Review by Zylo the wolf

"This is a review that was written after the 500 ports and the DS remake."

The reason why FInal Fantasy IV got the name Final Fantasy II in the US was because neither FFII or FIII on the Nes got released outside of Japan, so they decided to name this game Final Fantasy II instead. It might confuse some people but from now on I'm going to call this game Final Fantasy IV, even if it's the american release I write about is called Final Fantasy II. Now that we have gotten that cleared up lets talk about the actual game instead.

Ever since the first Final Fantasy got released it has always been one of the most interesting RPG series, and now it's one of the most popular game series of them all ever thanks to each new game isn't a sequel to the previous game and often takes place in a whole different new world. In other words when it comes to Final Fantasy you don't have to worry about that you won't understand the plot because you haven't played the previous games in the series.

Most RPGs usually has a teenage boy who have either never used a sword before but for some reason he's the chosen one and have to accept his fate, however Final Fantasy IV is very different from that. The main character is the Captain of the Red Wings, a military airship fleet of the Baron Kingdom. The game begins when he's on a mission to steal the water crystal from the city of Mysida. In order to get this crystal Cecil had to kill a lot of innocent people because that was his orders, but he realizes that he can't live with it so he talks to King Baron about it.

The king then sends Cecil and his best friend Kain on a mission to the summoner village where they are supposed to deliver a package, which is actually a big bomb that destroys the whole village. After that Cecil wakes up far away from Baron and the only other person he sees is little Rydia, the last surviving summoner. His quest to stop the Baron Kingdom has begun.

In Final Fantasy I and Final Fantasy III (in Japan) you could choose what kind of class you wanted your character to have, and in Final Fantasy II the characters got better at things they did the most, for example one character got more HP the more damage the enemies did on him or her. But in Final Fantasy IV you have no chance at all to customise your characters. Some are great fighters, some are good mages, and some are really useless.

You never have the chance to choose which characters you have in your party, which is something that I think many dislike about this game but I think it also helps the game to make the characters a lot more interesting and it also helps the plot a lot more when it's like this. Character will leave you, comeback later, die, turn out not to be the dead e.t.c. The fact that your party isn't always balanced between wizards and warrior gives the game some challenge.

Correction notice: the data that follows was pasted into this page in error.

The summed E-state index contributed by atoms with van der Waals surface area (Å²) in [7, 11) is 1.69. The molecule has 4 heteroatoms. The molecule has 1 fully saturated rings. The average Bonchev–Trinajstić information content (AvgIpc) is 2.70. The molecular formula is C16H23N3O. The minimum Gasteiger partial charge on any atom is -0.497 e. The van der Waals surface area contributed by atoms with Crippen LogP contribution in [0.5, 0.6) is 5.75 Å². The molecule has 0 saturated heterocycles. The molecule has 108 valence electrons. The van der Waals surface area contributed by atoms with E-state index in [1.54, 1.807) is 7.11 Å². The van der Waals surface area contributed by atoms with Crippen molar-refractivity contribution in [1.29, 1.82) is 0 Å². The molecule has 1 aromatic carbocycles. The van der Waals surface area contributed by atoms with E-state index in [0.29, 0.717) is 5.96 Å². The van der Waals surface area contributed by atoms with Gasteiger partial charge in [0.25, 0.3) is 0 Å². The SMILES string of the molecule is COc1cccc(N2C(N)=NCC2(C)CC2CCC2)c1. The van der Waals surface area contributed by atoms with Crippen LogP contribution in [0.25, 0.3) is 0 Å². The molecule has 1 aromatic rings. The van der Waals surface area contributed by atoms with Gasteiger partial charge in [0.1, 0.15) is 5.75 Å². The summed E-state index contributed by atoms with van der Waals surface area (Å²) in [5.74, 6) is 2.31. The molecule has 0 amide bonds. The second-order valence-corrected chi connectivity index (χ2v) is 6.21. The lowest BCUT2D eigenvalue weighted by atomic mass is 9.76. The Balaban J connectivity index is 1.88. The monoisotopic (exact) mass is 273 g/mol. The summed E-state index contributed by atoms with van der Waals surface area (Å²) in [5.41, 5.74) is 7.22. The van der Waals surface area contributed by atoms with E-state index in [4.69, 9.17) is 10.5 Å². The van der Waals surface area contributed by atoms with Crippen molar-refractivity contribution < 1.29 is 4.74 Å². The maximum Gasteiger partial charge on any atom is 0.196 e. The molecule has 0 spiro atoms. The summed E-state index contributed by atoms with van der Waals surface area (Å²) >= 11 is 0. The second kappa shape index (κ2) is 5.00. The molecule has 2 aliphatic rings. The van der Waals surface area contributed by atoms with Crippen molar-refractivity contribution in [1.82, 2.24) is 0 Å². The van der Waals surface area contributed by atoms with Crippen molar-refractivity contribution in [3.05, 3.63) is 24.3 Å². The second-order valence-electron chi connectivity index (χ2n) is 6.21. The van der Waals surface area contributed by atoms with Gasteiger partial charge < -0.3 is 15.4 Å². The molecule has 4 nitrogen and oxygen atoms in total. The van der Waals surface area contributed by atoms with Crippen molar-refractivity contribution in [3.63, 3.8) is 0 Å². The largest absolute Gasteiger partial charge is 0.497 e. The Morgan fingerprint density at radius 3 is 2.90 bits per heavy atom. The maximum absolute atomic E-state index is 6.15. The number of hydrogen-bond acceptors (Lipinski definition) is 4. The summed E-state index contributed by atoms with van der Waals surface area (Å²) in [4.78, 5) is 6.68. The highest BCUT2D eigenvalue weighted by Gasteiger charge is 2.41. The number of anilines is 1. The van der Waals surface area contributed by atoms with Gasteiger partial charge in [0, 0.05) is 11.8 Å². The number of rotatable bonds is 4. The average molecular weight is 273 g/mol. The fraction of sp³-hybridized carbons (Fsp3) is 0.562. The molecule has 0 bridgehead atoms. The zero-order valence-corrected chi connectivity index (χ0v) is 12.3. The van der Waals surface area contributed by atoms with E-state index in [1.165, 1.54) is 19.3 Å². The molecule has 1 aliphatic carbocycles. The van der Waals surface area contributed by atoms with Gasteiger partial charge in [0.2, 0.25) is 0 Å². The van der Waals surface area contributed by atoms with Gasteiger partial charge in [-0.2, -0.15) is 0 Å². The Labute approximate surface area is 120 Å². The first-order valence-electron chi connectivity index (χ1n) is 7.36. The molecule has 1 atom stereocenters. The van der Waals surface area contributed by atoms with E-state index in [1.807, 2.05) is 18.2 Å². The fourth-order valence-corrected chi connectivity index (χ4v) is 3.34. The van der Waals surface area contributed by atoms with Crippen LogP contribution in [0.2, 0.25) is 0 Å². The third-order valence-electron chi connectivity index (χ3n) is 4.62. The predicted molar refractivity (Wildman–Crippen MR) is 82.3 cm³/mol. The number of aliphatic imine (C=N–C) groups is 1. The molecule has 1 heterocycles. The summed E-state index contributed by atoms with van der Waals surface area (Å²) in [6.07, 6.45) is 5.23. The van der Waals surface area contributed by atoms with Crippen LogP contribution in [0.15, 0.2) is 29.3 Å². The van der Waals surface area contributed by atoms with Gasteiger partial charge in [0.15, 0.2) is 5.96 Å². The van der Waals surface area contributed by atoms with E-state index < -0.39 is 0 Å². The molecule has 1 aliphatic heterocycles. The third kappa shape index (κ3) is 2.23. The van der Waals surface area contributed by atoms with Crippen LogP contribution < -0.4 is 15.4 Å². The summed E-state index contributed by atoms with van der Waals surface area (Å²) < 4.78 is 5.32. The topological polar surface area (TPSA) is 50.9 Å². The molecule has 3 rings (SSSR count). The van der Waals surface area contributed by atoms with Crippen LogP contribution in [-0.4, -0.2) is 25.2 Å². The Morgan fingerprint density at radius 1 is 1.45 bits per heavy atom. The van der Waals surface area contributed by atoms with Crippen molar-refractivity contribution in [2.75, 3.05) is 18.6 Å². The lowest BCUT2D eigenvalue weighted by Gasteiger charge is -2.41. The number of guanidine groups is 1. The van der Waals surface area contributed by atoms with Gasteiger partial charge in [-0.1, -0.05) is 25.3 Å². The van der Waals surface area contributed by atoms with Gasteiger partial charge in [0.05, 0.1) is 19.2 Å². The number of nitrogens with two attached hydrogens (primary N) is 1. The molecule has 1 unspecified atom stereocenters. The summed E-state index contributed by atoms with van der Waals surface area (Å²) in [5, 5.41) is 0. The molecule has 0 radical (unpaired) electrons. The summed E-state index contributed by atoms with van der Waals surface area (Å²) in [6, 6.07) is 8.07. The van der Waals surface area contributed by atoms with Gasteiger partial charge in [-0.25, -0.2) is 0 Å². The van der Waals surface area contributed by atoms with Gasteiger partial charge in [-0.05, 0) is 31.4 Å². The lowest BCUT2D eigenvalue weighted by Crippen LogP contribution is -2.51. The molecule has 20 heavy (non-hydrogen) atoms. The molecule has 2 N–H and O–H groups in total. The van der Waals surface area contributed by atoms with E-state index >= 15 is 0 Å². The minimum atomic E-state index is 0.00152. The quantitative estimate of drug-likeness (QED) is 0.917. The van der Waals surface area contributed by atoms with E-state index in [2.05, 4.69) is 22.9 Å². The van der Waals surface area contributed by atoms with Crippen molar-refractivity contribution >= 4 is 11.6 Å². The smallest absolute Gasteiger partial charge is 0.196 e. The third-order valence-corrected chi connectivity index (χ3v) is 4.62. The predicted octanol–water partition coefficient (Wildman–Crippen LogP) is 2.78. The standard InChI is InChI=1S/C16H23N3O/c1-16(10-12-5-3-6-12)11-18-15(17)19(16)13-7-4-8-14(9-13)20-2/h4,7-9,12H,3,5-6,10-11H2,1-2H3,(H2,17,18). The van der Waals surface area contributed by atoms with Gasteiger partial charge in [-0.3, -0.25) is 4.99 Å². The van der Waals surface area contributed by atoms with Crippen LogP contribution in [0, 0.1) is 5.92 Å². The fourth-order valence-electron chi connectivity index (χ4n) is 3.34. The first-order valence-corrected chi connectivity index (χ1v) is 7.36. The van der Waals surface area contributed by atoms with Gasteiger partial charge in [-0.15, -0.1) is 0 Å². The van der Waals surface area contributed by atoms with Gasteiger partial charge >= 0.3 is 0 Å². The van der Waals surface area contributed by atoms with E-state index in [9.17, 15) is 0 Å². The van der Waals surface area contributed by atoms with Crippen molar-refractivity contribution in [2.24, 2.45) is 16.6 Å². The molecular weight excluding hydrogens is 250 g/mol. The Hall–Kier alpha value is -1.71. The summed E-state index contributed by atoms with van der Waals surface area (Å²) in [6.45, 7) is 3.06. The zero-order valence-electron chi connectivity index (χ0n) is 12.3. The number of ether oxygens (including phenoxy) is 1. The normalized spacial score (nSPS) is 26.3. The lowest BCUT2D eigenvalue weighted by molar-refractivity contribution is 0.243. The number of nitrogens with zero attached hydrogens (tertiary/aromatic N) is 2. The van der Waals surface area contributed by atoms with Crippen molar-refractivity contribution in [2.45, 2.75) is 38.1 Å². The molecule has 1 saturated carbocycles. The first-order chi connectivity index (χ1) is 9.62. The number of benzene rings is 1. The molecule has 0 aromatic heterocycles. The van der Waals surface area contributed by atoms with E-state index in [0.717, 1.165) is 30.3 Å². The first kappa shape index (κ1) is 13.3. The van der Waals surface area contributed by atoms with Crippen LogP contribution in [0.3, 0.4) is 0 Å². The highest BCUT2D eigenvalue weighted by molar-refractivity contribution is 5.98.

Or at least in the Japanese version. The only reason why I'm making review of this game when I've already written a review on the DS version is because the american version of the SNES really butchered the game. I first played the PSX version and loved it because it had a perfect mix of great story and a great challenge. The DS version was even tougher, but this is just ridiculous. The enemies almost always only do 1 HP in damage on Cecil until late in the game. And I rushed through the game until I got bored since I could've played a better version.

The difficulty isn't the only thing they removed from the American release. Every FF fan have heard of the Active Time Battle system, but guess what that thing is also gone in this version. It's not that the ATB system turned the battles from being boring to awesome great, but I still would've wanted it. Many characters had some unique skills that I don't consider to useful removed, but I don't see any reason why they would remove these skills either.

I may seem a bit negative about this game, but the truth is that I love it and I understand why it has a special place in many people's gaming heart. It's just that I'm used to the a little bit more tougher versions of this game and that's was one of the reasons why FFIV actually is one of my favourite Final Fantasy games. And you still got a great storyline with some of the best RPG characters ever and Nobou Uematsu's music to listen to, so this game is by no means something I don't recommend. I just think that the Final Fantasy Chronicles version on the PSX and the DS version do the game a lot more justice.


Reviewer's Score: 7/10 | Originally Posted: 05/26/09

Game Release: Final Fantasy II (US, 11/23/91)


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